When Should I File an Incident ReportIn general, there are three distinct types of gasoline pricing incidents the attorney general's office is authorized to investigate: agreements between retailers to fix prices, deceptive sales acts, and excessive pricing during a state of emergency declared by the Governor. You may file an incident report with our office under these circumstances.
An explanation of each type is provided below:
1. Agreements between retailers to fix prices.
Some sort of direct evidence must be available in order to prove in court the existence of an agreement to fix prices. Direct evidence requires witnesses who actually observe the retailers making an agreement to fix prices. Or, we need witnesses who have actually observed emails, letters, signed contracts or other written material demonstrating an agreement to fix prices. Direct evidence of price-fixing could also occur where a witness hears with his or her own ears competing retailers agreeing to fix prices. Finally, it is essential that any witness be willing to appear and testify in court against the offending parties.
Another form of evidence of this violation is circumstantial evidence; that is, consumers notice that two or more gasoline stations raise and lower their prices at almost exactly the same time. Circumstantial evidence of this type may be valuable in proving a case in court, but circumstantial evidence is by its nature subject to multiple explanations. Therefore, to actually prove the existence of an agreement between retailers to fix prices, direct evidence is also required.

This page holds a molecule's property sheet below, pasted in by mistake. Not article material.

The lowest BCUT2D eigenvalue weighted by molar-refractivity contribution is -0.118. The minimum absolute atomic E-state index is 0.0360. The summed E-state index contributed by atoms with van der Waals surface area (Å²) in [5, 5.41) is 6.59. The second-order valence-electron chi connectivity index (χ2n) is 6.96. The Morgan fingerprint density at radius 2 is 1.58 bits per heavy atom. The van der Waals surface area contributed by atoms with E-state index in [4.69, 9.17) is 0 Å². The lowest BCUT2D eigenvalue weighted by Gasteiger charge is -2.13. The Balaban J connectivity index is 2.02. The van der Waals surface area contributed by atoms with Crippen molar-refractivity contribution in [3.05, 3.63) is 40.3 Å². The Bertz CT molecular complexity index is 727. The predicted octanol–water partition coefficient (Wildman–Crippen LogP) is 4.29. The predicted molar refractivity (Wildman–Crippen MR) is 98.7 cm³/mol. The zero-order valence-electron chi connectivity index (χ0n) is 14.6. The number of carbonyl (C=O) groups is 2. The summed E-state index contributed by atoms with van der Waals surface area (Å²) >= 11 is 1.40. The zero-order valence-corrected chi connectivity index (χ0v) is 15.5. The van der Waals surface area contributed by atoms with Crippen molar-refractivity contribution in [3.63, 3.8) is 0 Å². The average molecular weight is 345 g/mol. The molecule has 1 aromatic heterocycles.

2. Deceptive sales acts
One type of violation is false or misleading advertising. It may be a deceptive sales act to display any type of signage or commercial ad that says gasoline is one price when the price actually charged is a different price. If, for example, the sign you saw showed a price of $1.59 9/10 per gallon, but you get a receipt that says you were charged $1.64 9/10 per gallon, that could be a deceptive sales act. Please note that sometimes an advertised price may require a coupon or be conditioned in some way.
3. Excessive pricing during a state of emergency declared by Governor
In 2002, the Indiana legislature adopted a law making it illegal to engage in excessive pricing during a state of emergency. The law is designed to prevent retailers from profiting at the expense of consumers should any emergency, like the September 11 tragedy, ever occur again. This law is triggered when the governor declares a state of emergency; the law can only be used while the state of emergency is in place and where there are insufficient cost factors to justify the increase. There is no specific percentage of price increase that is prohibited by the law. The law prohibits any price increase that "grossly exceeds" the price at which the gasoline was available before the emergency was declared.
Download the incident report form
Or, call the gas hotline at (866) 241-9753.
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